What’s this esport thing I keep hearing about?

An esport is a video game considered to be competitive. Video games such as Super Mario Brothers don’t quite make the cut, but games like Rocket League do. That’s the one where you play as a remote-controlled car playing soccer against others. It’s pretty neat. It’s a bit like how some sports are included in the Olympic games but others, such as lawn bowls or netball are not.

When Granny insists sitting at a computer playing a game is not sport:

Dearest Granny, esports are much like sports such as rifle shooting, archery and your beloved lawn bowls. Whilst from a distance they can seem like such a simple sport that anyone could pick up they require skill, accuracy and some pizazz. Esports is similar, as each game requires you to hone your skills, reflexes and plan your strategy. Like with any sport there is discipline and training involved. In fact esports athletes can train up to 16 hours a day and some include physical training.

When Granny says ‘Well why don’t you just become an esports player like these people and get a lot of money then?’

The good news is yes, anyone can become an esports player – similar to how anyone can play any sport if you can find the right crowd (just a friendly reminder Quidditch is a thing). But to be a pro is something else entirely. I find this is where Australian Football (AFL) comes in handy.
Granny, becoming a pro esports player who earns tonnes of money is like trying to become a professional AFL player. A lot of time, blood, sweat and tears would need to be spent into becoming a pro and even then, the money is not always enough to sustain a living just like aspiring AFL players. You also need the drive and aspiration to go down a professional path. Not everyone wants to be a pro AFL player, but they still want to play footy on the weekends. That’s what esports is like for me: have a game on the weekend with my friends and then sitting back and watch the pros work their magic on the screen at home.

When Granny watches A Current Affair and then reports back “The news was telling me that video games are bad! Esports is encouraging kids to be violent!”

Burn her TV. I’m just kidding, but this point is always a hard one to tackle. First of all, there is very little evidence that video games cause violence. The only thing that has some scientific backing is video game addiction which is recognised by the World Health Organisation, however it’s quite rare. Regardless, in a conversation like this your conversing partner has just passed you a live grenade so we need to diffuse it. It’s hard I know, but we can get there.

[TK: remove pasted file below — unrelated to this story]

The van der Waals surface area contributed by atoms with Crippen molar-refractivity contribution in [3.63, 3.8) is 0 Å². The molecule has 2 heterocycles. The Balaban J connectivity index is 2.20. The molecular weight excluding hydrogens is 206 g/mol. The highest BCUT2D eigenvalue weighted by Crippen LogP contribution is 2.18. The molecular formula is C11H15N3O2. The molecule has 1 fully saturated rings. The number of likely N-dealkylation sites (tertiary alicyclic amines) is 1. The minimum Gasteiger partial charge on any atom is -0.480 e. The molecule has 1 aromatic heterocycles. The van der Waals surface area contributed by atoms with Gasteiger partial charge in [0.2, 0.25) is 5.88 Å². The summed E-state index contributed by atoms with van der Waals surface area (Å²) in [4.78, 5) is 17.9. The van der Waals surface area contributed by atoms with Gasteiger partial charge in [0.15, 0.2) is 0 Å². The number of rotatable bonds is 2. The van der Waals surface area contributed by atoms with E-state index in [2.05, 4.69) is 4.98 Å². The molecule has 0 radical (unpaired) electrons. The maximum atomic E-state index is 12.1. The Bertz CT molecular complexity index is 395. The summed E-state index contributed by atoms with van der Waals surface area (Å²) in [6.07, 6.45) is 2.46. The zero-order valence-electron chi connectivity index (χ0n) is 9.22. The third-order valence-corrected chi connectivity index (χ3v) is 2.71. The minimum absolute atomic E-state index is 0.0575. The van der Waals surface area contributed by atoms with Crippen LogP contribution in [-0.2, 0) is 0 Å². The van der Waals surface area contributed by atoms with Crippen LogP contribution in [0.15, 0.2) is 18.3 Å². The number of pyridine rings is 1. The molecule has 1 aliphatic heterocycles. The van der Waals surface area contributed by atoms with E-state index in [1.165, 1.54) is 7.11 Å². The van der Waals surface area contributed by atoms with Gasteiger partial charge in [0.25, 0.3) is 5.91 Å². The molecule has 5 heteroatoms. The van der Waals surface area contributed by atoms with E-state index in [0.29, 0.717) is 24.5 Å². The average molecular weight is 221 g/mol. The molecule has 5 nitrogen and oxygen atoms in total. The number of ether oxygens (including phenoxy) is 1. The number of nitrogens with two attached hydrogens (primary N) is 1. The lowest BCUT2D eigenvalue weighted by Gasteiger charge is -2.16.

First of all, try hard to not roll your eyes or downright dismiss them. That’s likely to only fuel them more. It’s important to listen and identify what it is that bothers them about it, what is making them scared? Then try steering the conversation to something more positive such as how video games are great for cognition development and have therapeutic cognitive benefits. Use examples like horror films. People don’t seem to be too worried about people going on a killing spree after watching Friday the 13th.

Kids these days stay cooped up on their computers watching this stuff. It’s not healthy.

Yeah Gran, being cooped up and not getting fresh air every now and then isn’t really healthy. We humans need that sweet vitamin D to function. So many people are happy to stay home and watch TV all day as well, and that can’t be healthy. You have to get up and stretch every now and then. It’s good that just like AFL there are some breaks like half time so I can get up, go for a walk and stretch.

I’m never going to understand the interest and appeal you kids have in this ‘esports’ thing

That’s ok Gran. I’m happy to answer any questions when you have them but also every generation has something different from the last. I’m never going to understand the appeal of apricot chicken but it was a thing back in the day.

Hopefully this has given you some ideas on how to tackle those tricky conversations, but if you want to ask for more advice drop us a comment below and we will be happy to give you some advice where we can.